Are you an unbearable control freak?

YOU’VE heard people mutter that you’re a ‘control freak fun vacuum’ but you think you just want things to be nice. So which is it?

You’re planning a weekend away with friends. Do you:

A) Relax and go with the flow!

B) Have one spreadsheet for the food shopping, one for proposed activities and one for how many times each couple has loaded the dishwasher. Relaxation doesn’t organise itself.

You’ve made cupcakes for your colleagues but one of them is slightly misshapen. Do you:

A) Take them in anyway – your workmates will love the effort you’ve gone to.

B) Have a complete meltdown, then attempt to salvage them into a trifle, but have a shit-fit when that’s not perfect either. Why God, WHY?

You’re going on a first date: who organises it?

A) Leave them to it! If it’s meant to be, they’ll pick something you like.

B) Send them a message listing your top three options for where to eat, drink, or have a spontaneous snog. Your detail-focussed approach is just helping them to be flexible.

You’ve asked a mate to pick up a Cos lettuce on the way to yours for lunch. They arrive with the iceberg variety. What’s your reaction?

A) You’re grateful they were able to help, and you have a lovely Caesar salad.

B) Are you f**king kidding me? Everyone knows a Caesar requires Cos lettuce. You struggle through the humiliation of serving a totally ruined lunch, even though your only guest is the person who bought the wrong lettuce.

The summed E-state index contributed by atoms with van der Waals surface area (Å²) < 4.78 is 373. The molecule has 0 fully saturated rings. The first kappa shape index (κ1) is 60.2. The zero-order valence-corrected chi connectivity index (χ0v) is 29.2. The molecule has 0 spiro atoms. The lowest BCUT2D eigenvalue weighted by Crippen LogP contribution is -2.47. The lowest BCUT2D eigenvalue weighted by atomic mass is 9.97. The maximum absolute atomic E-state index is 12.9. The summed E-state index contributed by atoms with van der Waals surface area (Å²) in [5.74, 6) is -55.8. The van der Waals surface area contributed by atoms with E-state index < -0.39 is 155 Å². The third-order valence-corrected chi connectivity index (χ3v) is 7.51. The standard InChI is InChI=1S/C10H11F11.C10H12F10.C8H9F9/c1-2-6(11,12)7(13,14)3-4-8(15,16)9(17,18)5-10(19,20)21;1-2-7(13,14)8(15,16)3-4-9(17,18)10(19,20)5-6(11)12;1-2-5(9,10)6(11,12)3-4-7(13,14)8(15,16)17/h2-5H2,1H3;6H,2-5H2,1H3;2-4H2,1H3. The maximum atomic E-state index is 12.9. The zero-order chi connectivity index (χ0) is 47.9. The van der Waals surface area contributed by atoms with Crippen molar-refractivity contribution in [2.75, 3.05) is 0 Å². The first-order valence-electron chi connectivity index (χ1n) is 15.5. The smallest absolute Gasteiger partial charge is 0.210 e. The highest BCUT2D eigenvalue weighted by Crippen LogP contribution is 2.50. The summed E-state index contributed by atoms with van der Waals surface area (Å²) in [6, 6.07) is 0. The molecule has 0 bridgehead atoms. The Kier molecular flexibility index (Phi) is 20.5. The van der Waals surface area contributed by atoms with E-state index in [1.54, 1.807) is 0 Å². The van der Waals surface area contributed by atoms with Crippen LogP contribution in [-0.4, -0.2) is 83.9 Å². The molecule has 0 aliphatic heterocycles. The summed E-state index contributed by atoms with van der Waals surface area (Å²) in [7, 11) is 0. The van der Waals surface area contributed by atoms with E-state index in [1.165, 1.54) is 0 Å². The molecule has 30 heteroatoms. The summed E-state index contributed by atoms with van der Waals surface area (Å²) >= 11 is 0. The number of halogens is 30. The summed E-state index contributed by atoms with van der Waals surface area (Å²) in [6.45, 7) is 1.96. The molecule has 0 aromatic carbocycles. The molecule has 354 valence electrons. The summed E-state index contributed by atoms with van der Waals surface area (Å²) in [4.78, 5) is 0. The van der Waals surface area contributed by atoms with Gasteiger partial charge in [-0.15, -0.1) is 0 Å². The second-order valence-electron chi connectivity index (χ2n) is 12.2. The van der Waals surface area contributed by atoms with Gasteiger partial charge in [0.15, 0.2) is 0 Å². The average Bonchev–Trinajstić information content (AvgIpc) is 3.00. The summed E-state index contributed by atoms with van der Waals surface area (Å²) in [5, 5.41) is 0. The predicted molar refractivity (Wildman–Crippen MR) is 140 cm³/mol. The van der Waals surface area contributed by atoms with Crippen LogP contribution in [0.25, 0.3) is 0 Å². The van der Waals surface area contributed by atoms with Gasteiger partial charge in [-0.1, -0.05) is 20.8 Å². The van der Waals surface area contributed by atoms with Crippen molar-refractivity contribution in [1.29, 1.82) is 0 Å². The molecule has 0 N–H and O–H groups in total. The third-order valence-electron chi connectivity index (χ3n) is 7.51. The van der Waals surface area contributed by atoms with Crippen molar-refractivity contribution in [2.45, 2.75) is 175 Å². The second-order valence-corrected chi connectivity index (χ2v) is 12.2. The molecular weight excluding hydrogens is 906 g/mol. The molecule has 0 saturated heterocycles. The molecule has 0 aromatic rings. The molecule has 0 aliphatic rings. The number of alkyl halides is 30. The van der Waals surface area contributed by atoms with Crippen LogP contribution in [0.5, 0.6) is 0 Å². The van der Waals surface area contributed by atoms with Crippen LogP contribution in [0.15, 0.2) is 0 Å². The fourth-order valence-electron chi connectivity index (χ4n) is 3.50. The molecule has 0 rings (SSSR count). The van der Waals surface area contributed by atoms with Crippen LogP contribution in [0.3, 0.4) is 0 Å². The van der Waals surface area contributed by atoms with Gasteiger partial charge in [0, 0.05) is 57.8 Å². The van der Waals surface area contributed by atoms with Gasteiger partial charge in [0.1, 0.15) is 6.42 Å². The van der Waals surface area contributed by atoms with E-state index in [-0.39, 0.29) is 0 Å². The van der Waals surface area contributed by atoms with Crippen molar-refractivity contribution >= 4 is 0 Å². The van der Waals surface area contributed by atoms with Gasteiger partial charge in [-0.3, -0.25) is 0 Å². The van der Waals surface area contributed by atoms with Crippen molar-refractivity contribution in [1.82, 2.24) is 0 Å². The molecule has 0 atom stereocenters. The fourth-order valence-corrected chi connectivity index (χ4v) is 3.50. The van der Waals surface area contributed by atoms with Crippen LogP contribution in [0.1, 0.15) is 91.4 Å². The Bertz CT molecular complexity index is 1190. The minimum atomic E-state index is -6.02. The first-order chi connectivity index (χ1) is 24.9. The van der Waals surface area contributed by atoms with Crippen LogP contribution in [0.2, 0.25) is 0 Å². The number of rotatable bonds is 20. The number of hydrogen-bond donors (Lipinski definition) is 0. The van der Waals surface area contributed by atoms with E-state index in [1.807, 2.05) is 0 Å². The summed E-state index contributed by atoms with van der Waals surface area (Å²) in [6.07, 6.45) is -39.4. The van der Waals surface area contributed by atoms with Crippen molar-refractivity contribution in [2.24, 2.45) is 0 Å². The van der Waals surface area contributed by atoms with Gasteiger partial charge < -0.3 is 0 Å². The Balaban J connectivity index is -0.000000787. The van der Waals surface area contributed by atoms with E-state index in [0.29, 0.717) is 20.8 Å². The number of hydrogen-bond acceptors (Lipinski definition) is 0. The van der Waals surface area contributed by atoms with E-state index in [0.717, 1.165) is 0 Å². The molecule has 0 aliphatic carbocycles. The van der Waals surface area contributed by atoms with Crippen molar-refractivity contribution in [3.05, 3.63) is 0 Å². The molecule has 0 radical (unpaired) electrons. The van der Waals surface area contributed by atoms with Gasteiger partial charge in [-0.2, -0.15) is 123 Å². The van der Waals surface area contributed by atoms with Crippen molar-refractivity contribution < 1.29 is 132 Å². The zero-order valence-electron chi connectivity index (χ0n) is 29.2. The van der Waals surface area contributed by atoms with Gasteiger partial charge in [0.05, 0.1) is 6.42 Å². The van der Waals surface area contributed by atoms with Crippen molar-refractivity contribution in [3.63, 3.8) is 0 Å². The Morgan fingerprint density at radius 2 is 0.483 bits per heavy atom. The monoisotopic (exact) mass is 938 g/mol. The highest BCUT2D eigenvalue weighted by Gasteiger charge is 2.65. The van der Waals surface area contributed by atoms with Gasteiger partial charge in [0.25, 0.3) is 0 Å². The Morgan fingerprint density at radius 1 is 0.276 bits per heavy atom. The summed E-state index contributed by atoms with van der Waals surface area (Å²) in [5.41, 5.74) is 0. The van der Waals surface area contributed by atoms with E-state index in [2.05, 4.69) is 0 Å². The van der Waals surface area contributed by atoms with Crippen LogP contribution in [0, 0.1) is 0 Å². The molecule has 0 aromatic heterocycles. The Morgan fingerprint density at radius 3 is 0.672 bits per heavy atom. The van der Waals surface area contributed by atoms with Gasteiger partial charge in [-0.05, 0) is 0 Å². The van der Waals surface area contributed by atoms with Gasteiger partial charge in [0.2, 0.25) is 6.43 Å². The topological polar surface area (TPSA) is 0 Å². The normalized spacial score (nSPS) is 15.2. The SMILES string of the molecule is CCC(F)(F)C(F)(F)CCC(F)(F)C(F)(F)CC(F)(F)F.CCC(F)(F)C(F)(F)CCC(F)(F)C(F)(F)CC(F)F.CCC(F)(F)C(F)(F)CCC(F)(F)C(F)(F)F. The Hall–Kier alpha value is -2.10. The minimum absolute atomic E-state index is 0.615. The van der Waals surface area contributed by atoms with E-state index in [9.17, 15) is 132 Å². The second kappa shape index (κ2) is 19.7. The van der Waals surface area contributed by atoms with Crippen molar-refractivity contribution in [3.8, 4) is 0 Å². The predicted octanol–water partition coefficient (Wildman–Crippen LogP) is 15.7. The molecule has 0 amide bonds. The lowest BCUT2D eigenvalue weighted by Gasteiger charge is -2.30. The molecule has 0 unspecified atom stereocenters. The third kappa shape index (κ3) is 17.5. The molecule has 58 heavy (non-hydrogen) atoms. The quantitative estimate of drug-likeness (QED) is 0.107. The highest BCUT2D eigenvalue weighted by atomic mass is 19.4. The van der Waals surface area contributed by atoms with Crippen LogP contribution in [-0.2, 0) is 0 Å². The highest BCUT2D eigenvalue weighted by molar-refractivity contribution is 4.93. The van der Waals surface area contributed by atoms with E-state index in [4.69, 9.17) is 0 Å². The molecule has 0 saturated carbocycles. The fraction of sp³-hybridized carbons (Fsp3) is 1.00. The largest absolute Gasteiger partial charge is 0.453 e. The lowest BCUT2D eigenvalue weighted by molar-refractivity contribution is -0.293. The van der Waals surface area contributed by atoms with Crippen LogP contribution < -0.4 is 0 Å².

ANSWERS

MOSTLY As: You’re not a control freak, but maybe should put a bit more effort in to life.

MOSTLY Bs: Take the stick out of your arse for just a few minutes, and increase the time each day until you become vaguely fun. No, you can’t record your results on a spreadsheet.

 

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Woman who 'journals' daily still full of self-indulgent shit

A WOMAN who spends 30 minutes a day writing her thoughts into a journal is still full of self-indulgent crap for all the remaining hours. 

Donna Sheridan’s journaling involves writing a daily stream of consciousness of whatever words pop into her head, although 80 per cent of them tend to be ‘me’, ‘I’ and ‘my’.

Sheridan said: “I find my journaling so spiritually cleansing. After I’ve unclogged my own thoughts I’m free to give generously to other people, mainly by telling them about my journaling.

“What I write in my journal is private, but I’ll tell you every detail if you express even the vaguest interest. Which you probably will after I repeatedly mention the word ‘journal’, like it’s a person I fancy and am being a bit weird about.”

Sheridan’s partner Tom Logan is currently considering taking up journaling, so he can have 30 minutes respite from listening to her drone on about it.

Logan said: “Instead of actually journaling, I’ll use the half an hour to do something more useful, like watch half an episode of Takeshi’s Castle, have a very luxurious poo, or two wanks.”